9. OK, while I was out I re-borrowed Weyler's book from the library and before I go any further, I wish to apologise to Nick Stokes about my statement of Moore being involved with the DMAWC and the inspection of the Phyllis Cormack in 1970. It was indeed 1971. Please accept my apologies Nick and I will also be making the same over at WUWT in due course, it's the least I can do. Sorry Nick.

      It must be stressed though, this makes NO difference to the discussion about whether Moore was a co-founder of Greenpeace or not, as at this point - 1971, the Greenpeace Foundation had yet to be officially registered as an organisation. Everything organised prior to May 2nd, 1972, was organised and funded by the Don't Make A Wave Committee, including the first Greenpeace voyage to stop a second nuclear weapons test at Amchitka Island in the Aleutians.

      To answer Robert Murphy's comment above, the Greenpeace insignia on the letter-head of the DMAWC letter of acceptance sent to Moore was originally concepted by the DMAWC around Feb, 1970 after a meeting when Irving Stowe left the meeting, he flashed the "V" sign and said "Peace." Bill Darnell replied, "make it a green peace." At home later that night, Jim Bohlen sketched a ship with the name Green Peace on the bow. Marie Bohlen's son, designed a one-inch button with green lettering on a yellow background, with the ecology symbol above, the peace symbol below, and in the middle, the single word: GREENPEACE.

    10. Nick,

      Bob Hunter was a founder of the DMAWC. He was also the one who coined the name, Don't Make A Wave. He also wrote a letter.

    11. BruceCAugust 19, 2014 at 2:34 PM
      "He also wrote a letter."

      Yes, but he addressed it to "Dear Jim", not "Dear Sir".

    12. BruceCAugust 19, 2014 at 2:26 PM
      "OK, while I was out I re-borrowed Weyler's book from the library and before I go any further, I wish to apologise to Nick Stokes"

      That's fine, Bruce, no problem. I also discovered something - PM says "[the DMaWC] recruited a crew of dedicated young environmentalists and antiwar activists, myself among them, to join the committee." It's vague on timing, but tips a little toward him having earlier involvement. Obviously, though, he joined an existing committee. And he doesn't mention anything he did before applying to sail and then attending the meeting of 25.

    13. This is what Greenpeace said about its founders before the truth became rather....inconvenient.


    14. "I think you should moderate that racist comment out please."

      OK I'll stop doing sarcastic - it obviously goes over too many heads. My point was that golden rice is developed for the better health of those in south asia who suffer vitamin A problems and opposing golden rice displays a disregard for those people.

    15. Itsme, the truth is that the old link you provided *does not call Patrick Moore a founder*! In fact, it starts out with the problem of identifying a founder, refers to the Don't Make a Wave Committee as the early start, and then mentions its founders and *first members*. The facts are, and this you can ask Patrick Moore if desired, that the DMWC was founded before Patrick Moore joined. It already existed in 1970, Moore didn't attach himself to the organization until 1971. The inconvenient facts are that Moore wasn't a founder of the DMWC, and if Greenpeace's old narrative suggested this, it was wrong.

    16. Marco,
      The discussion is about whether or not Moore was a co-founder of Greenpeace not the DMAWC. You would be surprised on how much PM was involved in background activities in both the DMAWC and the formation of Greenpeace.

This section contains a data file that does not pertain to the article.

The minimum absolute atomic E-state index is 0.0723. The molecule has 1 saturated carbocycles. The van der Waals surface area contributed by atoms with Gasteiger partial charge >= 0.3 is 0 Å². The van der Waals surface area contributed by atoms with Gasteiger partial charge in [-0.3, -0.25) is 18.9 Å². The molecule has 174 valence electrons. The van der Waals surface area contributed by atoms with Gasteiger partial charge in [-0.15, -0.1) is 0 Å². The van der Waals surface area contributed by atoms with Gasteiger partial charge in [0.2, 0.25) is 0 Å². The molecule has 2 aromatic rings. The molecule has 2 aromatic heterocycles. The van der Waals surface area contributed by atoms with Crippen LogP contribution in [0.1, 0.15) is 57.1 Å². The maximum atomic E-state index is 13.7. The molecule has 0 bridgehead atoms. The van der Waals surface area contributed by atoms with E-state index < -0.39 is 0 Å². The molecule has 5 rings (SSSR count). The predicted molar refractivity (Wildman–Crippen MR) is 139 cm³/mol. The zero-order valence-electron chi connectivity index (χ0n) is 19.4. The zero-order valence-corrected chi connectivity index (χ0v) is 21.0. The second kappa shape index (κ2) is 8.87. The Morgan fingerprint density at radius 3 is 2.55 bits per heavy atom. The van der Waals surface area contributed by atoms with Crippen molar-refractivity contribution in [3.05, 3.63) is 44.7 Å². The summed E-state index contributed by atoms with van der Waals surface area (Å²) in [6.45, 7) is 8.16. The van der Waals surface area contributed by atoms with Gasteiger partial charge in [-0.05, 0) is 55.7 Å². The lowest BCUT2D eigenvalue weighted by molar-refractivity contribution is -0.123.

17. OK I'll stop doing sarcastic...

      Good idea. While you are at it stop doing unsarcastic as well.

      And no your "sarcastic" comment did not go over my head so do not try and make out you are some sort of higher plane of wit.

      Whatever - sarcastic, unsarcastic, supposed to be funny is irrelevant - it was racist plain and simple whichever way it was read.

    18. BruceC, it is clear that Greenpeace considers the DMWC as the start of Greenpeace (just not called Greenpeace). Moore himself has explicitly stated he was not a founder of the DMWC. He was present when it changed its name to Greenpeace. Being present at that time, even if he would have been the chairman, would still not make him a founder of the organization.

      I don't care how much Moore was involved, the facts are what they are: Moore did not found the DMWC, by his own admission(!). We can argue forever whether the name change to Greenpeace means it is a new organization, and that the people involved at that moment can therefore be called "founders". I disagree with that, you apparently agree with that notion. Discussion done, never the twain shall meet.

    19. Not that it matters. PM is wrong about the science, and is an industry shill ($100K for an appearance in Oz? Hopefully he's buying his own first-class tickets and hotel room for that fee).

      "I was around at the beginning of Greenpeace 43 years ago" or "a founder of Greenpeace thinks that all the work done by climate scientists is wrong" is the worst kind of argument from personal authority imaginable. It is meaningless.

    20. Actually "WTF??" seems like the correct response to anyone who mentions PM as being an authority on climate science worth listening to …

    21. Indeed, not that it matters. This is one of those life-sucking diversions so beloved of deniers and should really be avoided. The fact that Patrick Moore is a self-serving mountebank is evident from his recent behaviour and utterances; stuff that happened over forty years ago is irrelevant,

      That said, for a free trip to Australia (from the UK) and $100k walking-around money I'd be prepared to pad my CV even more outrageously than I have already. Anyone know where I can apply?

    22. "Indeed, not that it matters. This is one of those life-sucking diversions so beloved of deniers"